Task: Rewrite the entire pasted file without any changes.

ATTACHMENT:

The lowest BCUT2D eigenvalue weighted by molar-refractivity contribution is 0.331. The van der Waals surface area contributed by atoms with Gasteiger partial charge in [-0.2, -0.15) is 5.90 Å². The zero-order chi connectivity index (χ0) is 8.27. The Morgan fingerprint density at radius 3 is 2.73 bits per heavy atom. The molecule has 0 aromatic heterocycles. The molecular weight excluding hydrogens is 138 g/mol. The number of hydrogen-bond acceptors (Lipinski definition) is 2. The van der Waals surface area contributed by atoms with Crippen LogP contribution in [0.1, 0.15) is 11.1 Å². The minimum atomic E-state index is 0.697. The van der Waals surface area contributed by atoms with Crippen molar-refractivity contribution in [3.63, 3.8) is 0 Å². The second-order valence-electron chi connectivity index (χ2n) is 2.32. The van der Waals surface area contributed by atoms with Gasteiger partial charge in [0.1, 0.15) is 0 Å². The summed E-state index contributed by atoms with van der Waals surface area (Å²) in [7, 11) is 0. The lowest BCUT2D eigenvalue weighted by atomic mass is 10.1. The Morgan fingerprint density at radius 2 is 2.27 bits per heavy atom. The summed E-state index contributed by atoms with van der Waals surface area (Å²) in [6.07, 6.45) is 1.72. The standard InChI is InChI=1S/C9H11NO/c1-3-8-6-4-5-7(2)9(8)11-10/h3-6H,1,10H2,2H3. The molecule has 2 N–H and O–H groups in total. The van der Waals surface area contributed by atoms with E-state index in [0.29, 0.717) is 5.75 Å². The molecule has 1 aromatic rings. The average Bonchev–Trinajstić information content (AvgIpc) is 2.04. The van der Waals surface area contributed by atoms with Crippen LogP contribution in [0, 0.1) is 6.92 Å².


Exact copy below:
The lowest BCUT2D eigenvalue weighted by molar-refractivity contribution is 0.331. The van der Waals surface area contributed by atoms with Gasteiger partial charge in [-0.2, -0.15) is 5.90 Å². The zero-order chi connectivity index (χ0) is 8.27. The Morgan fingerprint density at radius 3 is 2.73 bits per heavy atom. The molecule has 0 aromatic heterocycles. The molecular weight excluding hydrogens is 138 g/mol. The number of hydrogen-bond acceptors (Lipinski definition) is 2. The van der Waals surface area contributed by atoms with Crippen LogP contribution in [0.1, 0.15) is 11.1 Å². The minimum atomic E-state index is 0.697. The van der Waals surface area contributed by atoms with Crippen molar-refractivity contribution in [3.63, 3.8) is 0 Å². The second-order valence-electron chi connectivity index (χ2n) is 2.32. The van der Waals surface area contributed by atoms with Gasteiger partial charge in [0.1, 0.15) is 0 Å². The summed E-state index contributed by atoms with van der Waals surface area (Å²) in [7, 11) is 0. The lowest BCUT2D eigenvalue weighted by atomic mass is 10.1. The Morgan fingerprint density at radius 2 is 2.27 bits per heavy atom. The summed E-state index contributed by atoms with van der Waals surface area (Å²) in [6.07, 6.45) is 1.72. The standard InChI is InChI=1S/C9H11NO/c1-3-8-6-4-5-7(2)9(8)11-10/h3-6H,1,10H2,2H3. The molecule has 2 N–H and O–H groups in total. The van der Waals surface area contributed by atoms with E-state index in [0.29, 0.717) is 5.75 Å². The molecule has 1 aromatic rings. The average Bonchev–Trinajstić information content (AvgIpc) is 2.04. The van der Waals surface area contributed by atoms with Crippen LogP contribution in [0, 0.1) is 6.92 Å².